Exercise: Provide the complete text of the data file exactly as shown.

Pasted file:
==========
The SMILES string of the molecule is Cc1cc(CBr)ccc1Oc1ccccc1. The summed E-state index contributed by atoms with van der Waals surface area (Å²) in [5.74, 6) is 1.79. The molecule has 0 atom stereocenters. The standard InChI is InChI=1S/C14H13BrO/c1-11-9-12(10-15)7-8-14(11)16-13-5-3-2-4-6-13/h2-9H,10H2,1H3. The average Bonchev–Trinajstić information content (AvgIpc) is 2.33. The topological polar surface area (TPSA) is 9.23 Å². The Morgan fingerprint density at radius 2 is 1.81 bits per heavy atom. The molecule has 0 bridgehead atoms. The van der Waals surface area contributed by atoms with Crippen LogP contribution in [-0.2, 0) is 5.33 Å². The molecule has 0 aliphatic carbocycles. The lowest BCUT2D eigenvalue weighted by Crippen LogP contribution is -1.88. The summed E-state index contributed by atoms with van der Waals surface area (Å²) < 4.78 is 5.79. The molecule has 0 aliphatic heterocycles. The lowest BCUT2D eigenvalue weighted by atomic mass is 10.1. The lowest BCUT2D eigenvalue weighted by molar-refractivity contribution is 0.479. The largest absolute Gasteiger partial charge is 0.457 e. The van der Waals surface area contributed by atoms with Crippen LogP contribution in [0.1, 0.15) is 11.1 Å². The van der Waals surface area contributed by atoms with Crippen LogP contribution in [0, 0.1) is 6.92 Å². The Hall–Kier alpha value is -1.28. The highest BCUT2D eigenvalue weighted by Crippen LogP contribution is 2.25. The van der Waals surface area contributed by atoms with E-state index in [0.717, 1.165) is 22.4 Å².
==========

The SMILES string of the molecule is Cc1cc(CBr)ccc1Oc1ccccc1. The summed E-state index contributed by atoms with van der Waals surface area (Å²) in [5.74, 6) is 1.79. The molecule has 0 atom stereocenters. The standard InChI is InChI=1S/C14H13BrO/c1-11-9-12(10-15)7-8-14(11)16-13-5-3-2-4-6-13/h2-9H,10H2,1H3. The average Bonchev–Trinajstić information content (AvgIpc) is 2.33. The topological polar surface area (TPSA) is 9.23 Å². The Morgan fingerprint density at radius 2 is 1.81 bits per heavy atom. The molecule has 0 bridgehead atoms. The van der Waals surface area contributed by atoms with Crippen LogP contribution in [-0.2, 0) is 5.33 Å². The molecule has 0 aliphatic carbocycles. The lowest BCUT2D eigenvalue weighted by Crippen LogP contribution is -1.88. The summed E-state index contributed by atoms with van der Waals surface area (Å²) < 4.78 is 5.79. The molecule has 0 aliphatic heterocycles. The lowest BCUT2D eigenvalue weighted by atomic mass is 10.1. The lowest BCUT2D eigenvalue weighted by molar-refractivity contribution is 0.479. The largest absolute Gasteiger partial charge is 0.457 e. The van der Waals surface area contributed by atoms with Crippen LogP contribution in [0.1, 0.15) is 11.1 Å². The van der Waals surface area contributed by atoms with Crippen LogP contribution in [0, 0.1) is 6.92 Å². The Hall–Kier alpha value is -1.28. The highest BCUT2D eigenvalue weighted by Crippen LogP contribution is 2.25. The van der Waals surface area contributed by atoms with E-state index in [0.717, 1.165) is 22.4 Å².